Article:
Ski-parachuter crashes on Quandary Peak
Summit County correspondent
Aspen, CO Colorado
SUMMIT COUNTY – A 40-year-old man from Michigan suffered injuries on Quandary Peak Sunday afternoon after his parachute “lost wind,” sending him crashing into rocks.
The man, identified only as Victor, was “speed gliding” – a hybrid of skiing and paragliding, popular in Europe, according to Summit County Rescue Group (SCRG). The sport, also known as speed flying, speed riding, and ski gliding, involves a small parachute attached to a skier, allowing the skier to lift off the ground intermittently, depending on wind speed and direction.
Victor and a fellow speed glider hiked to the 14,265-foot summit of Quandary Peak, south of Breckenridge, early Sunday afternoon. The two men intended to ski down the East Ridge, make a sharp turn either to the left or right, and then glide to the bottom.
Five unrelated bystanders, who happened to be hiking Quandary that day, chatted with the two gliders at the summit.
“We were just kind of curious about what he was doing and why,” said Len Shipman, 66, of Silverthorne, who was training for an upcoming ascent of Mt. Washington.
The first man successfully sailed to the bottom of the mountain along its south side.
“Victor was waiting for wind, but it never seemed to be strong enough. Meanwhile, we started going down the mountain. A couple hundred yards from the summit, we turned to watch Victor. We were concerned, since we were the only ones on the summit, and we wanted to make sure he made it off OK,” Shipman said.
At about 1:30 p.m., Shipman watched Victor take off from the summit, and saw the descent quickly go awry.
“It just seemed like he lost the wind. When he came down, he caught a ski on a rock. Both skis came off, and he went tumbling into the rocks,” Shipman said.
Shipman called 911, and the five hikers stayed with the injured man while they waited for emergency responders.
“(We) stabilized him and tried to keep him warm, until search and rescue arrived. We tried to get him as comfortable as we could, giving him our extra clothing and hand warmers, communicating with him to keep his spirits up,” Shipman said.
SCRG estimated the temperature to be 5 degrees below zero near the peak’s summit during the evacuation. According to Shipman, the man suffered compound fractures in his lower leg.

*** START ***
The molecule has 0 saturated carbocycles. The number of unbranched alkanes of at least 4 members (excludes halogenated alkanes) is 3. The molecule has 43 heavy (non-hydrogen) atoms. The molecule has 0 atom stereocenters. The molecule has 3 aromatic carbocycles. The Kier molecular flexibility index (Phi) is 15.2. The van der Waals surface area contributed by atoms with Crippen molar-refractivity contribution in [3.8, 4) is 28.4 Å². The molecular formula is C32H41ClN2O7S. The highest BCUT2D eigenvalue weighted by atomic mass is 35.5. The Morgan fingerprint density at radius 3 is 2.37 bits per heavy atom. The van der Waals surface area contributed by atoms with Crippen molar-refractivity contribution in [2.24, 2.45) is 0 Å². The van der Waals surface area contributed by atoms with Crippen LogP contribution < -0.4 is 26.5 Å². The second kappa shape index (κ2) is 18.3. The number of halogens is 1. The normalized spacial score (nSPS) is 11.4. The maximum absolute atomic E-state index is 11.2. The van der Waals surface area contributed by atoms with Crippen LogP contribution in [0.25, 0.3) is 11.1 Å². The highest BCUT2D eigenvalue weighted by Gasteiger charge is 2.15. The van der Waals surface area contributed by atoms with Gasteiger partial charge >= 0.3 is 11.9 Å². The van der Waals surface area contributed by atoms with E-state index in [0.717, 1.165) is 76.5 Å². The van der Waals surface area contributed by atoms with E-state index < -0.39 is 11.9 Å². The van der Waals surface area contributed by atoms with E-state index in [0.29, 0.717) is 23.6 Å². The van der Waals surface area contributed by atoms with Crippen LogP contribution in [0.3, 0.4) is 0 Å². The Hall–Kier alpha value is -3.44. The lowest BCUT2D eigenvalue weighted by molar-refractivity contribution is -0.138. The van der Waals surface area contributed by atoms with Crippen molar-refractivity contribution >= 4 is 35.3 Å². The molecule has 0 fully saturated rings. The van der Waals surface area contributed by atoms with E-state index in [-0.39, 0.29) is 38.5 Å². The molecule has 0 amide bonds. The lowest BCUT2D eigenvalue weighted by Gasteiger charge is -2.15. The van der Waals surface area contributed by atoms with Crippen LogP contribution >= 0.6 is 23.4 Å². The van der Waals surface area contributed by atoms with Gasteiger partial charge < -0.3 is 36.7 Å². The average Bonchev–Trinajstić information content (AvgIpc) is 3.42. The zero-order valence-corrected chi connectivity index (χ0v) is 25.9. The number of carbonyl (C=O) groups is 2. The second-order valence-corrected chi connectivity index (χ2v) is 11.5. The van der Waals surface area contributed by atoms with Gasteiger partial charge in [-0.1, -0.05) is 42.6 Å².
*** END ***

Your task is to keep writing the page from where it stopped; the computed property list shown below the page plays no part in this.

Flight for Life’s Lifeguard One helicopter, based in Denver, responded to SCRG’s request for assistance and shuttled three rescuers and medical gear to a landing zone about 1,000 feet below the injured man. Vail Mountain Rescue and Alpine Rescue Team responded to aid requests as well. A total of 29 rescuers from the three teams were dispatched into the field, most climbing the peak via the popular East Ridge Trail.
The first paramedic to arrive splinted Victor’s leg and placed him on a toboggan. The hikers then helped rescuers belay the sled down the mountain until about 7 p.m.
“I felt really fortunate that we happened to be there,” Shipman said. “He might not have made it through the night. The group of Samaritans were willing to do whatever it took to deal with the situation.”
Teams of rescuers continued to bring the patient down in what ended up being a strenuous, 8-hour-long effort, using a combination of hand-carrying, sliding in a toboggan and belayed lowering systems. The patient reached a waiting ambulance from Summit County Ambulance Service at about 11:15 p.m.
Shipman checked in on Victor Monday.
“He’s fine – he’s a pretty durable guy. He has a great attitude and a good sense of humor,” Shipman said.
Shipman commended his fellow hikers and the rescuers involved in the evacuation.
“I’m very proud of the group of volunteer people. We saw this guy’s life was in the balance, and we pretty much did what was required. And I’m so impressed with the search-and-rescue folks. They’re all volunteers and a very professional, amazing group of people,” Shipman said.
According to the patient’s companion, Victor is an experienced speed gliding instructor with many hours of flight time.
“The SCRG and the Summit County Sheriff’s Office would like to express their sincere gratitude to these five hikers, who aided and expedited the rescue effort significantly,” SCRG spokesperson Anna DeBattiste said in a statement issued Monday.
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Colorado’s Western Slope is considered a climate hot spot where temperatures are increasing faster than the global average. This warming has contributed to more than 20 years of dryness, which scientists are calling a megadrought.